The next day as I was biking to work in the throng of rush hour cyclists, I saw a man standing stock still in the middle of the separated bike lane. What on Earth was he doing risking collision with all those frenzied bikes? As I approached, I saw the lines of bikes and scooters part to avoid the man, who, it turns out, was standing there precisely for that purpose. At his feet, an older woman lay dazed beside an overturned e-bike. She must have taken a terrible spill. He was making himself a pylon to protect her from the bike traffic.  It’s the first such incident I’ve seen here this year in this land of aggressive cyclists and no helmets. There have been some near misses and scrapes though. …Cyclists and pedestrians who’ve been cut off by drivers and punish them by punching their fenders. The dust-up the Kid had with an e-bike when she borrowed my bike for the ride home one afternoon. They collided, but with no injury apart from the Kid’s injured sense of justice: “He totally cut me off!” I’ve only once come near to hitting anyone. Interestingly, that was Alice, as she walked in one morning. As I passed her, she drifted cloudlike to her right and we very nearly collided. I noticed then that foreigners move differently than the locals. They haven’t been embodied their whole lives in this swarming bustle. Alice floated like a cloud. The locals dart among each other like fish. I can easily anticipate their moves and dart like another fish around them. It’s harder for a fish to avoid a cloud.

A teenage girl on a bicycle, seen from behind.

Two nights ago, the Kid and I went looking for some new street food, this time exploring the area south of Xinjiekou rather than Gulou district. After a few false starts, we found an awesome back alley food stand — an amazing array of veg, fruit, starches, tofu products, meat and seafood all on bamboo skewers. You choose what you want, put it in a basket, and they deep fry it for you in a wok over open flame. Then, they smother it in sauce and very spicy spices. So delicious! We gorged ourselves on lettuce, beans, peppers, cauliflower, lotus root, potatoes, taro, tofu skin, stinky tofu (it’s fermented, we think), and other unidentifiable tasty things and paid 21 RMB (about $2.50) for the two of us. So good! On the way home, we bought a big bag of fresh mangosteens from an old woman on a street corner for 20 RMB (<$2.50). There’s so much amazing fruit available in Nanjing this time of year. The next morning, I asked my students what region the food I’d had the night before came from. It’s too spicy to be Jiangsu food, I think. They didn’t know. When I described the food, they’d never heard of anything prepared in that way.

A woman sitting outside, eating a skewer of food

The next night, we brought three more people back to the same stand. Cab, in particular, has been looking for spicy vegetarian protein he can just point at, and has been complaining about a lack of depth in Nanjing spices. We thought this would be, ahem, up his alley.

When we got back to the alley, there was at first no sign of the stand. Where had it gone? We started to walk around the area surrounding its previous position. Then, one of the local residents, sitting outside, yelled to the stand’s proprietor, who was, unbeknownst to us, preparing his nightly wares just out of sight. The neighbour must have said something like “Your white women are back and they’ve brought more foreigners!” because the whole family (the mother and father who run the stand and their son and daughter who hang out nearby during the stand’s operation) all magically appeared and signalled to us that their stand would be ready soon. We walked around the block, peeking in restaurant windows and wondering about the “Business Club” with its fancy entranceway and scantily-clad, tiara sporting young female staffers. Wondering too about the big restaurant with the Arabic writing on the sign just below the Chinese. It didn’t look middle eastern. Maybe Uyghur? Or some other Xinjiang cuisine? We’ll check another time.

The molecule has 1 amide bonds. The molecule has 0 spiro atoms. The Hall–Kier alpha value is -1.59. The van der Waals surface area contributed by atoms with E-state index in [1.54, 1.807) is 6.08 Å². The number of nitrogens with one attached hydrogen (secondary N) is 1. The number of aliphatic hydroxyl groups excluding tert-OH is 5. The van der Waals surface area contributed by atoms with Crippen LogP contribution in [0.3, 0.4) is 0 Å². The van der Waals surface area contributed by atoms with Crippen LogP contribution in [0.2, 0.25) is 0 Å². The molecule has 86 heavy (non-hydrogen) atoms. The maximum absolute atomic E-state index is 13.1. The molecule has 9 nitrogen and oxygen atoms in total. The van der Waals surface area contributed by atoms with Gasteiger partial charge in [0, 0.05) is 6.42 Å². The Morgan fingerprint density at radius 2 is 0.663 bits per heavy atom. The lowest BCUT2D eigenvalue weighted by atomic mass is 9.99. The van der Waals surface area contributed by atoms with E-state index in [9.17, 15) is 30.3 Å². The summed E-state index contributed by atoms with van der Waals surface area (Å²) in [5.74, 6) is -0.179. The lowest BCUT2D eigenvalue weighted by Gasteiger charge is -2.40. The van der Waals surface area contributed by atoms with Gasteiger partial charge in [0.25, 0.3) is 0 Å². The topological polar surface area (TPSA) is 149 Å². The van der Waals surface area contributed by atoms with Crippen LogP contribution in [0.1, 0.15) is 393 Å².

We returned to the stand and ordered five full meals. A huge sale for the proprietors, who presumably are more used to selling one or two skewers than entire feasts. It came to about 60 RMB ($10) for the five of us and there was so much food we couldn’t finish it. We sat around the counter on little stools, tasting each other’s skewers and cooling off the spice with yogurt drinks. (Jamie ordered her skewers without spice. They were delicious and saucy too, but the rest of us loved our burning lips!) As we ate, the stand’s patriarch came over to offer us cigarettes. He kept pressing them on us, but none of us smoke. We felt sad declining. He was clearly extending very warm hospitality to us, probably because he was pleased to have gluttonous new regulars with fat wallets and a clear appreciation for his culinary wizardry. When we didn’t take the cigarettes, his wife instead brought us a hot dish of complimentary spring rolls, a lovely little treat not on the menu, made just for us. Such lovely hospitality! As we left, I was feeling effusive and told the owners in my best caveman Chinese “We love this [gesturing toward their food]. Thank you , thank you. We love this!” Now, I know that the “love” I used is erotic love so deep that one only expresses such a sentiment towards the love of one’s life and, even then, only once or twice in a lifetime. But, I didn’t have any better words available to me. And, the owners understood what I meant. It’s kind of liberating to communicate in a way that is, in strictness, completely wrong and yet feel confident that, practically, it works just fine. Kind of the opposite of what I do for a living…

Ok. That’s more or less it for last week. Off to Shanghai tomorrow morning, where we’ll spend time with Cab, Alice and Rob. It’s the third visit for the Kid and I; so, we’re hoping to find some out of the way treasures. Stay tuned…